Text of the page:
From a law enforcement perspective, CG-NAT is a bad thing since CG-NAT means that several customers share the same public IP address (but what can you do when there is an IPv4 shortage?). The data retention directive in the EU requires that ISPs keep track of which customers have been allocated a given public IP address, and that information must be retained for 6-24 months (in most EU countries for 12 months). This has nothing to do with session logging, by the way. The basic idea is that if some IP address shows up in an external server log in connection with criminal activity, the police can identify the customer behind the IP address (basically the same way that RIAA/MPAA try to hunt down file sharers).

Needless to say, this doesn’t work very well if, say, 100+ customers share the same public IP because of CG-NAT. This is also a problem that has surfaced in the discussions about the Snoopers’ charter in the UK recently, but at least the UK government has understood the nature of the problem.

To make matters worse, a Danish ISP with CG-NAT for mobile subscribers has done some extra data retention (source port logging in the NAT gateway) to address the NAT limitations. So, if the police can obtain an IP address as well as source port from the external server log, then this particular ISP can pick out the customer.

So far so good… except that it doesn’t work in most cases because the server logs only contain IP addresses and not source ports (or the Danish police have only ontained the IP address, not the source port).

Put all of this together without understanding CG-NAT or the internet, but with a strong desire to give a “positive” evaluation of sessions logging (despite its total failure), which the Danish Ministry of Justice forced upon the ISPs in 2007 as the only EU country. The only thing to do in a situation like this: blame the ISPs for the failure!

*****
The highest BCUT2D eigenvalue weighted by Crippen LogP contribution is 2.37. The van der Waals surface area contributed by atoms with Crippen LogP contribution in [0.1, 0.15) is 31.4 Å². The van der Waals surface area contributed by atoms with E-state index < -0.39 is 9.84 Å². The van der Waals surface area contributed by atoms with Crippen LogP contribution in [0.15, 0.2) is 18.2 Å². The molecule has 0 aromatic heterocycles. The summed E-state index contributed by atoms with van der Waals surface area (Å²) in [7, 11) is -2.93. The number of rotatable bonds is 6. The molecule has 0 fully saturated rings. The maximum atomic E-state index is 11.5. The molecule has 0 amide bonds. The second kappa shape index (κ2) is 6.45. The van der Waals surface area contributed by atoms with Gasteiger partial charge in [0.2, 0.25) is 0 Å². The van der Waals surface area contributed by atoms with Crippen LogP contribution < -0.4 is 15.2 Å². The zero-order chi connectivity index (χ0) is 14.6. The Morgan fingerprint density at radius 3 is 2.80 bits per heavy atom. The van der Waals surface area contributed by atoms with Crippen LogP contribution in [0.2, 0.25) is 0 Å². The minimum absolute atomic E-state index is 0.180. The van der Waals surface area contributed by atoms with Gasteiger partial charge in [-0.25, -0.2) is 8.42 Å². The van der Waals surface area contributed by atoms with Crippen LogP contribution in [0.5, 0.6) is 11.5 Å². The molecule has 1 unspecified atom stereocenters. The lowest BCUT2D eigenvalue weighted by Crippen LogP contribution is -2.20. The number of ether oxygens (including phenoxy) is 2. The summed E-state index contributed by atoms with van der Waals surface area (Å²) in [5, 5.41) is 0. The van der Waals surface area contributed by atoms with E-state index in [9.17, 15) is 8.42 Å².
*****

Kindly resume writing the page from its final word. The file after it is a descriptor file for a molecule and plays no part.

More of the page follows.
Full disclosure: I am board member of a Danish NGO (IT-Political Association of Denmark) that has opposed data retention since the very beginning. We have tried to communicate the above points to the Ministry of Justice (in more diplomatic ways, of course), but without any noticable success.

jesperl (profile) says:

Re: Re:

‘This seems like a pretty damning point concerning data retention’
and is the exact reason why the idiots in governments will continue to want to do it!!

Don’t worry (unless you are a Dane and have to live with this stupidity and violation of your right to privacy).

The Danish government has just secured a majority to continue with the internet data retention (session logging) that they have admitted is completely useless.

Their supporting party in this matter is arguing that session logging might be useful sometime in the future.